UN Releases Report On Mission In Kosovo Outlining COVID-19, Political Uncertainty And Vulnerable Communities


On October 1st, 2020, the United Nations Secretary-General released a report on the developments related to current operations by the United Nations Interim Administration Mission in Kosovo (UNMIK). The report outlines a variety of events that have struck the region of Kosovo between March and September 2020. The report indicates concerns over the nation’s health, socio-economic condition, reports of human rights violations, corruption, and political polarization.

The impact of the COVID-19 pandemic was felt across Kosovo, with initial cases beginning in March which later peaked during the months of June and July. Cases have declined since August, with the government proceeding with the opening of schools and a plan to recover the economy, according to the Organization for Economic Cooperation and Development. As of early October, there have been over 15,000 cases in Kosovo with over 600 deaths. The strain of the COVID-19 pandemic was felt by the nation’s public institutions according to the UN report. This comes amidst an already existing political crisis in relation to the state of the office of the Prime Minister. In March, Prime Minister Albin Kurtin was removed from office by his coalition partners in a non-confidence motion. This was in response to inter-party disagreements over the question of import taxes from Serbia, Bosnia, and Herzegovina.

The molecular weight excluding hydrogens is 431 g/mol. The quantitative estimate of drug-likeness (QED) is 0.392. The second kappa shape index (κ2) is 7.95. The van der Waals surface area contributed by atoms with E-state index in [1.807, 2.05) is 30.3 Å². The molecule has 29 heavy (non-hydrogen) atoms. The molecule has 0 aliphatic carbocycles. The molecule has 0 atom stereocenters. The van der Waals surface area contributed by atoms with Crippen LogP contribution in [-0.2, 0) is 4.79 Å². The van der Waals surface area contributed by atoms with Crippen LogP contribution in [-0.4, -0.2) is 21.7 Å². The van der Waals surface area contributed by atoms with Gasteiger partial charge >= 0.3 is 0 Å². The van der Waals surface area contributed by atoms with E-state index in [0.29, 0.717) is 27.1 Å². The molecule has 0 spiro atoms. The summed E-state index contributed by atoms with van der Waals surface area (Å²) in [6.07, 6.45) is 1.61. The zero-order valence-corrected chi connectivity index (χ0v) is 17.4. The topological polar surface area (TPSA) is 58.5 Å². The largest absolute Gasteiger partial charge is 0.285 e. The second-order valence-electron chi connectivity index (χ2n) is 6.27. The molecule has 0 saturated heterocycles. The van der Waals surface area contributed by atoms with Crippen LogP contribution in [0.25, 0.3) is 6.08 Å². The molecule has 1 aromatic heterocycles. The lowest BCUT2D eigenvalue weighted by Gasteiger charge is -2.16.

To add to the political uncertainty, on June 24th, the Specialist Prosecutor’s Office charged President Hashim Thaçi with numerous accounts of war crimes and crimes against humanity. The press statement accuses Thaçi of complicity in “nearly 100 murders” alongside allegations of “enforced disappearance of persons, persecution, and torture.” Additionally, the UN report calls to attention the continuing issue of lead poisoning amongst the Ashkali, Egyptian, and Roma communities in Kosovo. Lead poisoning amongst the communities was first reported in 1999 and has not been dealt with sufficiently, according to the United Nations. The UN report calls for contributions from member states and other actors and organizations in order to provide an effective response for the communities.

The UN Secretary-General report calls for the participation of stakeholders in the decision-making process, increased attention to the Ashkali, Egyptian, and Rona communities suffering from lead poisoning in Kosovo, and for continued support and cooperation in the investigations by the Specialist Prosecutor’s Office. The report describes UNMIK’s mission as one that continues to provide support, monitor human-rights frameworks, sponsor projects, and cooperate with government and non-government entities within Kosovo.